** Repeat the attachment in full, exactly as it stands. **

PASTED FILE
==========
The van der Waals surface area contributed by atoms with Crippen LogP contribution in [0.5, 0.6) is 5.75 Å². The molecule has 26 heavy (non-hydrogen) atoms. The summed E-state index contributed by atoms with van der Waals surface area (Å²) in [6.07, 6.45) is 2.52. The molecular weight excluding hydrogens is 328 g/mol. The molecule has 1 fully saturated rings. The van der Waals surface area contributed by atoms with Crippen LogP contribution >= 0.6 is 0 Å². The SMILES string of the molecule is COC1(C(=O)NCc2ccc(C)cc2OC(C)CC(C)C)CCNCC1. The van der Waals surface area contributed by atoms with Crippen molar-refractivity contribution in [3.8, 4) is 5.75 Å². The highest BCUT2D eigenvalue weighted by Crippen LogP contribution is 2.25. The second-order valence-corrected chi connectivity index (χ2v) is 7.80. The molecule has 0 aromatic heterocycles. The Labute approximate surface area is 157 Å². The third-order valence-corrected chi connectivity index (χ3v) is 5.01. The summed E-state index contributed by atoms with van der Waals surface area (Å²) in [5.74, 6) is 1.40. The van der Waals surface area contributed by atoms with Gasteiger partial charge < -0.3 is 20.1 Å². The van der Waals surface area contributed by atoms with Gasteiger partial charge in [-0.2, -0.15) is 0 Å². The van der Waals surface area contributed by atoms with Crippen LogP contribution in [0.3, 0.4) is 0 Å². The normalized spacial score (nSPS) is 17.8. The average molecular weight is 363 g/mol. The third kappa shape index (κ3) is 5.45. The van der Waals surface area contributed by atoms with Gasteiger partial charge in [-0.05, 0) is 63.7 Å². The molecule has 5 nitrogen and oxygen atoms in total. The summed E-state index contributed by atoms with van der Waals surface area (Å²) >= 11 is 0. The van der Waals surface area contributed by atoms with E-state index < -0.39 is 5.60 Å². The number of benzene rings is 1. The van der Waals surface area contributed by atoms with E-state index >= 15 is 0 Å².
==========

The van der Waals surface area contributed by atoms with Crippen LogP contribution in [0.5, 0.6) is 5.75 Å². The molecule has 26 heavy (non-hydrogen) atoms. The summed E-state index contributed by atoms with van der Waals surface area (Å²) in [6.07, 6.45) is 2.52. The molecular weight excluding hydrogens is 328 g/mol. The molecule has 1 fully saturated rings. The van der Waals surface area contributed by atoms with Crippen LogP contribution >= 0.6 is 0 Å². The SMILES string of the molecule is COC1(C(=O)NCc2ccc(C)cc2OC(C)CC(C)C)CCNCC1. The van der Waals surface area contributed by atoms with Crippen molar-refractivity contribution in [3.8, 4) is 5.75 Å². The highest BCUT2D eigenvalue weighted by Crippen LogP contribution is 2.25. The second-order valence-corrected chi connectivity index (χ2v) is 7.80. The molecule has 0 aromatic heterocycles. The Labute approximate surface area is 157 Å². The third-order valence-corrected chi connectivity index (χ3v) is 5.01. The summed E-state index contributed by atoms with van der Waals surface area (Å²) in [5.74, 6) is 1.40. The van der Waals surface area contributed by atoms with Gasteiger partial charge < -0.3 is 20.1 Å². The van der Waals surface area contributed by atoms with Gasteiger partial charge in [-0.2, -0.15) is 0 Å². The van der Waals surface area contributed by atoms with Crippen LogP contribution in [0.3, 0.4) is 0 Å². The normalized spacial score (nSPS) is 17.8. The average molecular weight is 363 g/mol. The third kappa shape index (κ3) is 5.45. The van der Waals surface area contributed by atoms with Gasteiger partial charge in [-0.05, 0) is 63.7 Å². The molecule has 5 nitrogen and oxygen atoms in total. The summed E-state index contributed by atoms with van der Waals surface area (Å²) >= 11 is 0. The van der Waals surface area contributed by atoms with E-state index < -0.39 is 5.60 Å². The number of benzene rings is 1. The van der Waals surface area contributed by atoms with E-state index >= 15 is 0 Å².